The societies appreciate CMS’s sensitivity about creating a requirement that cannot be met. Further, the societies have been cautious about recommending use of a specific SDM tool. The societies strongly support a shared decision-making process in the expert consensus document. Adding, “through a shared decision-making process,” at the end of the second sentence in coverage condition 3 would appropriately emphasize the role of SDM.
Initial Facility TAVR Experience
Similar to the existing NCD, the proposed Decision Memo would require that a new site deploy a comprehensive heart team approach that includes at least two cardiovascular surgeons and at least one interventional cardiologist who have experience with procedures related to TAVR. However, in the draft proposal, it is not necessary for any of the members of the team to have experience actually performing a TAVR. A requirement does exist for the interventional cardiologist to complete manufacturer-required device specific training. We believe the cardiothoracic surgeons should also undergo device specific training as they currently do. That requirement should be added as item b. under the surgeon requirements. Second, even at a new site, some amount of TAVR experience should be required. The 2018 expert consensus document recommends a TAVR proceduralist—which could be either a cardiothoracic surgeon or interventional cardiologist—at a new program have experience participating in 100 transfemoral TAVRs lifetime, with 50 of those serving as the primary operator. At a minimum, there should be some requirement for performance of TAVR as a primary operator in addition to device specific training. Requiring no prior TAVR experience is inadequate and inappropriate given that there are more than 600 sites and >2,000 operators currently performing TAVR.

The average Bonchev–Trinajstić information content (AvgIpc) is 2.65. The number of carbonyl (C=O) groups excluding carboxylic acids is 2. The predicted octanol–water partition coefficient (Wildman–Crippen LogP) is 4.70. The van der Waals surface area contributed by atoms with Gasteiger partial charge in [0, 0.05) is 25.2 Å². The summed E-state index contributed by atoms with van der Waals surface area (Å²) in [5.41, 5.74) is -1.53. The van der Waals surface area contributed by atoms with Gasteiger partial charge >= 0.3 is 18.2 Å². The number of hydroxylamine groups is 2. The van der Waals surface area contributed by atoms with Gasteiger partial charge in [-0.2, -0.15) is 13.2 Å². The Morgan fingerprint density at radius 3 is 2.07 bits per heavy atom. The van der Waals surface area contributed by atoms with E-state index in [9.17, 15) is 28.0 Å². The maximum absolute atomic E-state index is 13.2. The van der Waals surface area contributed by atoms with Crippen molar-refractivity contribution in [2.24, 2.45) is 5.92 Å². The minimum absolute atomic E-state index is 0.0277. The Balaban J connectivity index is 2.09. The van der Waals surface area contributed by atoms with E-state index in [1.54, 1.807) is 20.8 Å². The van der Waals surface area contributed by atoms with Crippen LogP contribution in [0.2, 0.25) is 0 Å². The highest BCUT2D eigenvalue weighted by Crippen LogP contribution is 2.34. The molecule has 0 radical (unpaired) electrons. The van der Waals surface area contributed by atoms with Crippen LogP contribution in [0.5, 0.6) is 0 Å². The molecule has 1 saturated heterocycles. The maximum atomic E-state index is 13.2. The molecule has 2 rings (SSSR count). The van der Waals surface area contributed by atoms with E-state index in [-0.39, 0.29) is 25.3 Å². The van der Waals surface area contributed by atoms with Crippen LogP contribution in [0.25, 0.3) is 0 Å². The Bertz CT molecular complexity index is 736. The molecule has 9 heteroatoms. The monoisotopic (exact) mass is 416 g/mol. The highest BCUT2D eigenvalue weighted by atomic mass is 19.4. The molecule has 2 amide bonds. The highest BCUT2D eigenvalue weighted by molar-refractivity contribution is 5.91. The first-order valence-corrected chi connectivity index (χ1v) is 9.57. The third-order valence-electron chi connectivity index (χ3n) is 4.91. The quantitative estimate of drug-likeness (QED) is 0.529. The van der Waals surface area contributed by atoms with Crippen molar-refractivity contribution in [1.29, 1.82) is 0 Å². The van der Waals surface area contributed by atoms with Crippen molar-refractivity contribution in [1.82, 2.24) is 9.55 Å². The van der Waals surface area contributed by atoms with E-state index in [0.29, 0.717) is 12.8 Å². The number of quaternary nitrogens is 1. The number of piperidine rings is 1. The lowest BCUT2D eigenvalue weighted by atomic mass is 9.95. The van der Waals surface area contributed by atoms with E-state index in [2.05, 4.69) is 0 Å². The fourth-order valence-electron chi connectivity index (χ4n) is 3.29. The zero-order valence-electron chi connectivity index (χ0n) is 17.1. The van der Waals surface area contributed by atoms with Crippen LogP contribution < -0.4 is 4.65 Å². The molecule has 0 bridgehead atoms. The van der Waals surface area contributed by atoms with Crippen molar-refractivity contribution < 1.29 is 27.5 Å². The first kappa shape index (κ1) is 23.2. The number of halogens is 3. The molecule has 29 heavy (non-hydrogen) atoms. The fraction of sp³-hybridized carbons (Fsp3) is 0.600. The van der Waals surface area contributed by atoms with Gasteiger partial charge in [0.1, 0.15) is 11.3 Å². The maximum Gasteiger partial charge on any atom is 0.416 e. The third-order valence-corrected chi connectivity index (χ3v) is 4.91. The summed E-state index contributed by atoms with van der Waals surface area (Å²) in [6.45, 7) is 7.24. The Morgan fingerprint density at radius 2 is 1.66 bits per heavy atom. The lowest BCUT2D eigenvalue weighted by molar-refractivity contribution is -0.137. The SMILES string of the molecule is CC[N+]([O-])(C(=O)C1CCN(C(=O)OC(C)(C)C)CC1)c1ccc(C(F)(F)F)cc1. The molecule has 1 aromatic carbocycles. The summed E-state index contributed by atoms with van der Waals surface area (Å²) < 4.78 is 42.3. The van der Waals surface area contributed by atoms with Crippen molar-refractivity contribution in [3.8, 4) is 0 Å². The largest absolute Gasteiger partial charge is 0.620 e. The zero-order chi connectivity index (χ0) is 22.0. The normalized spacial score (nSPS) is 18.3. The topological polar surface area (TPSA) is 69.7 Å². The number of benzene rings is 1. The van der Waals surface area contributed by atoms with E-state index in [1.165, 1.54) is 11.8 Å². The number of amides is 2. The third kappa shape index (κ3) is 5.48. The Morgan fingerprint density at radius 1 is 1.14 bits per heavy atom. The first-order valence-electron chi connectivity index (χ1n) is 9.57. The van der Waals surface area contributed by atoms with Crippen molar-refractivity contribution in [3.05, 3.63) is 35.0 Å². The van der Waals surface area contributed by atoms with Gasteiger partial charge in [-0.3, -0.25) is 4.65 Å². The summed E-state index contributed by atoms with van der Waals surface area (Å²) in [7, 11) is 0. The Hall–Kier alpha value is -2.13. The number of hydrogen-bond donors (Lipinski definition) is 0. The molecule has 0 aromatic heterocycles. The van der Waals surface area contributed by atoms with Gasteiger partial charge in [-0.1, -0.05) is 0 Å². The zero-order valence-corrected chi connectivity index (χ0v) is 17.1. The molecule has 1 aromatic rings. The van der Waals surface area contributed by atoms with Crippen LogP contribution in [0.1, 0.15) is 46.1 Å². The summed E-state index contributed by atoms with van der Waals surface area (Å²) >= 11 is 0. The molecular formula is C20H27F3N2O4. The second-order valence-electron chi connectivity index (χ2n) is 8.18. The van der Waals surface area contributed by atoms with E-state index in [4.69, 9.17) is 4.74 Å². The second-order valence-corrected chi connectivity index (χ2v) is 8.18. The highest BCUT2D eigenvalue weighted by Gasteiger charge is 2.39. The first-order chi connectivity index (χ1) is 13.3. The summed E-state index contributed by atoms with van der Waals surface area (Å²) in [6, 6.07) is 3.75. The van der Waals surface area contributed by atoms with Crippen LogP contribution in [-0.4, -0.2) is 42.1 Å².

During discussion of a possible future role for outcome measures instead of procedural volume requirements, CMS states, “We are also proposing that outcome measure results be made public.” We infer that CMS is referencing the existing requirement in clinical study criterion k. that “results must be made public within 12 months of the study’s primary completion date.” This would be different than the public reporting program the societies discussed above. It does not appear that CMS intended to propose a more ambitious program of public reporting a la Hospital Compare or a star rating system.
However, CMS does propose that CED question iv. must be addressed through a composite metric. Since the only composite metric of which the societies are aware is the one being developed by STS and ACC for 30-day mortality-morbidity, it would seem that is the metric to which CMS is referring. It would be helpful for CMS to provide clarification on this matter in the final decision memorandum.
Thank you for considering these comments as you and your team work through the NCD process. To summarize:
- The societies support continued CED to answer outstanding clinical questions.
- The societies support revising the two-surgeon pre-procedure consultation requirement to a heart team consultative requirement that includes one surgeon and one interventional cardiologist.
- The societies recommend that CMS revise the volume requirements to reflect the most current literature showing improved outcomes at sites that perform at least 50 TAVRs annually.